It was not until the second viewing that I realized that Ed's tattoo opened her eye when "she" was talking to him. The crowning moment, however, was the final scene. After a quietly stormy opening, a rocky parting, and a reunion marked by Mulder's sneer, we get a scene which, with very few words, reveals his need for Scully, his dependence on her, and the assumptions he has made about her life. Mulder does indeed think of Scully as part of the X-Files: she has become part of the office furniture, and when she rebels he is astonished to discover how intimately entwined their lives have become. It is fitting that Morgan and Wong's last contribution to The X-Files should be an unfinished sentence spoken in a half-lit room, with no music to break the tension, the promise, or the sense of unease.moreless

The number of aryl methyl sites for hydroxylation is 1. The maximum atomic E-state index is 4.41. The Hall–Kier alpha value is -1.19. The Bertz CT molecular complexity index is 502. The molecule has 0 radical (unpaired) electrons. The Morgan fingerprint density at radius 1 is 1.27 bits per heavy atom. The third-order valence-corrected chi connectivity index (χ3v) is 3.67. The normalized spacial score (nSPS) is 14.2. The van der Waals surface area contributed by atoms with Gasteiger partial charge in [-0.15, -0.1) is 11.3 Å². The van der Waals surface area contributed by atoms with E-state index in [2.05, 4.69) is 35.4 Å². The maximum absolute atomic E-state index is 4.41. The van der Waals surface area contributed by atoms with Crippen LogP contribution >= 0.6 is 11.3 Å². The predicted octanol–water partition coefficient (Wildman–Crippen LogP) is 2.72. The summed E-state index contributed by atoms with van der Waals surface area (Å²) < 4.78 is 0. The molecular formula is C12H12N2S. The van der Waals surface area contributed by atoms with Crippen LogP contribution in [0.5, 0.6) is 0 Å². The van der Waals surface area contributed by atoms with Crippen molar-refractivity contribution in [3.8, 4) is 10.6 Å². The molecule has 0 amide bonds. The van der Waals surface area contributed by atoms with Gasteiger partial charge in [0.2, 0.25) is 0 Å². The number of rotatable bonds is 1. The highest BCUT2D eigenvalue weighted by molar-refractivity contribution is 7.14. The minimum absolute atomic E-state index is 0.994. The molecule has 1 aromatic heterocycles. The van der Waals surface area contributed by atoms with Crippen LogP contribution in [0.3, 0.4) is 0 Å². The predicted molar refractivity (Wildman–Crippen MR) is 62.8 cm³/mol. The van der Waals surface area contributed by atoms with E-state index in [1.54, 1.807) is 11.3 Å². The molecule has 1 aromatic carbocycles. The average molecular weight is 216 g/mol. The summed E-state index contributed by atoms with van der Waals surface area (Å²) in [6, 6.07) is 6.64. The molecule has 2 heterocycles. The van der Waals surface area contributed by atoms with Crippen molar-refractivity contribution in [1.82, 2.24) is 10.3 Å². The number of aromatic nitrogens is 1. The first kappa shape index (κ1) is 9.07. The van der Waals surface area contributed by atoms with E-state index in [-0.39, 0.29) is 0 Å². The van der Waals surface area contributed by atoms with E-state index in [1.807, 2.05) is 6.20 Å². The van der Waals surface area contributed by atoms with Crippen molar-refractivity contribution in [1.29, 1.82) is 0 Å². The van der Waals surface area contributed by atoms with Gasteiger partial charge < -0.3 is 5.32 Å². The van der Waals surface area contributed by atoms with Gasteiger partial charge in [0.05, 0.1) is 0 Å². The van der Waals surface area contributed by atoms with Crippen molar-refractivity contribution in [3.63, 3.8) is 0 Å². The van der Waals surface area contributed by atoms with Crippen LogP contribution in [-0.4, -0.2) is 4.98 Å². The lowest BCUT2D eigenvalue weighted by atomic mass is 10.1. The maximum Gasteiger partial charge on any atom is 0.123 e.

• Scully meets a guy with an interesting tattoo...

    7.9
    Okay, maybe my summary isn't the best description of what this episode is, but I was surprised at how much I ended up liking the episode by its end. It begins with Mulder and Scully once again splitting up onto two different paths and converging by the end. In a way, the episode reminded me of the Season 2 episode "3," which is easily my least favorite episode of the entire series. However, this episode succeeds where that one fails by having both Mulder and Scully in it and giving us a legitimate reason as to why Scully seems to be going off the rails.



    The "X-File" of the episode is a bit weak; a man gets a tattoo impulsively after he gets a divorce and he's surprised to find the tattoo talking to him, forcing him to do things he doesn't want to do. Apparently, it's a tattoo that hates women and tries to protect him from being hurt again.